Aunt Ester's Sugar Cookies are Christmas. Santa, Baby Jesus, St. Nick--Aunt Ester could whup them all in a fair fight.
Aunt Ester's cookie legacy is more than I can ever hope to achieve. They come out of darkest Ohio, floury and dry, but incredibly soft. The frosting is tooth-numbingly sweet, and the crunch of colored sugar completes the experience.
For a still-cooking Aunt Est(h)er, click here.
The Cookies are fairly involved, so let's get down to business:
Aunt Ester's Sugar Cookies
(Makes about 6 dozen large cookies)
2 cups sugar
1/2 cup Crisco
1/2 cup butter (The recipe calls for Oleo, but we use butter nowadays. The Crisco is non-negotiable.)
1 teaspoon vanilla
Add and fully incorporate:
In a separate bowl, combine:
5 cups flour
2 teaspoons baking powder
1 teaspoon baking soda
1/2 teaspoon salt
Add the dry ingredients, alternating with 1 cup sour milk (made by combining one teaspoon vinegar per cup of warmish milk). The dough should be soft and sticky.
The Mom still mixes the dough and the frosting, but The Sister is in charge of the rolling and cutting of The Cookies. I'm not sure why, she just is. Someone has to be the Keeper of The Cookies in each generation, and she's it. I observed her carefully this year to pass along the recipe to you (something she had some qualms about--apparently she had some latent plans to "sell those babies.")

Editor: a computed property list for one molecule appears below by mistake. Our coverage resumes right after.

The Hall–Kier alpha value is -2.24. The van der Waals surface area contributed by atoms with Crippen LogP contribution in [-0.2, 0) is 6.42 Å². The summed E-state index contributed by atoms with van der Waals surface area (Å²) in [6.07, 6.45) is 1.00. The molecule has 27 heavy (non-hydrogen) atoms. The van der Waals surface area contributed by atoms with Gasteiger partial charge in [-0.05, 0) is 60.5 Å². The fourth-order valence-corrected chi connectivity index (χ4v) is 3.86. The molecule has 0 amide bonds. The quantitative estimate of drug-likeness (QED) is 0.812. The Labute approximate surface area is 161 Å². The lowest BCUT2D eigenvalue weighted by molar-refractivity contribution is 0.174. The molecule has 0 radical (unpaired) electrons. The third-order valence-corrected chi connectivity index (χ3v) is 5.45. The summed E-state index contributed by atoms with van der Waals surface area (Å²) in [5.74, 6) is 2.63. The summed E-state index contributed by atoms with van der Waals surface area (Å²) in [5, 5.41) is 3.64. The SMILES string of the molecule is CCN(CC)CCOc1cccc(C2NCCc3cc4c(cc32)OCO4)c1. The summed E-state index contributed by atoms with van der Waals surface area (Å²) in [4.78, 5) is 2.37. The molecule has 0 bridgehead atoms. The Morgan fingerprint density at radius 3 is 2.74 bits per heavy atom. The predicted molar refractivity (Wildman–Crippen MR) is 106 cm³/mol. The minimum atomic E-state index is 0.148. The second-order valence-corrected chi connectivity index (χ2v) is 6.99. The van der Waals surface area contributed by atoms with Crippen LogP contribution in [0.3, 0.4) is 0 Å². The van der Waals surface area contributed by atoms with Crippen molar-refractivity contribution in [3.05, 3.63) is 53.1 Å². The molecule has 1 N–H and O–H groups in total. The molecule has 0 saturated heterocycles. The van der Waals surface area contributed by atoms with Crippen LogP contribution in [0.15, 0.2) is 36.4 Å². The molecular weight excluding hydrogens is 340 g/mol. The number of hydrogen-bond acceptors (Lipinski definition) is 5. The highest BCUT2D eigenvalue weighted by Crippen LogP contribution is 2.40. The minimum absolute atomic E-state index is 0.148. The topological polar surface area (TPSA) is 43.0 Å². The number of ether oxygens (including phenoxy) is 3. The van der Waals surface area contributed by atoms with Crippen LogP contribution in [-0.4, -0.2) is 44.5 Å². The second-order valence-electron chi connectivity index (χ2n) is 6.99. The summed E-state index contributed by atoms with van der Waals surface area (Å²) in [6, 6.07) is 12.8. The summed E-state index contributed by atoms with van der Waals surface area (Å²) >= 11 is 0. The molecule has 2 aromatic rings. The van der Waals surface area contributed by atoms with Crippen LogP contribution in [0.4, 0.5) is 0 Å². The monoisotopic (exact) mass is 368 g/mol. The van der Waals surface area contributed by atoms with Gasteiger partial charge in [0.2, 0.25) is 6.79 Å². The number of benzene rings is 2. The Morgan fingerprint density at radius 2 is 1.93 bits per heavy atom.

Roll out one third of the dough to about a quarter-inch thick. Use lots of flour, the dough will be sticky. Quickly cut shapes from the dough using cookie cutters of your choice. We use a battered set of aluminum cutters which are also non-negotiable when it come to The Cookies. Slide them onto ungreased cookie sheets (removing them from the counter with a spatula if necessary) and pop them into a 350 degree oven for about 8 minutes. They should be ever-so-slightly golden on the bottom and very soft. Repeat until you've used all the dough.
After they've cooled, slather the cookies with:
1 1/2 sticks of butter
1 teaspoon vanilla
6 cups of confectioner's sugar
about 1/4 cup of condensed milk (enough to get the right consistency--very thick but just spreadable on delicate cookies)
Smear it on thickly, and quickly sprinkle colored sugar onto The Cookies in artistic patterns. Use food coloring to dye a quarter cup of each color of sugar by grinding in a drop or two of each color with a fork.
Immediately consume the first cookie you decorate. Moan with delight. Christmas has arrived.
Note: These are the ideal cookies to leave out for Santa, because when the sugar soaks into the frosting if they sit out for a bit, and the crunchy carapace that forms is fantastic.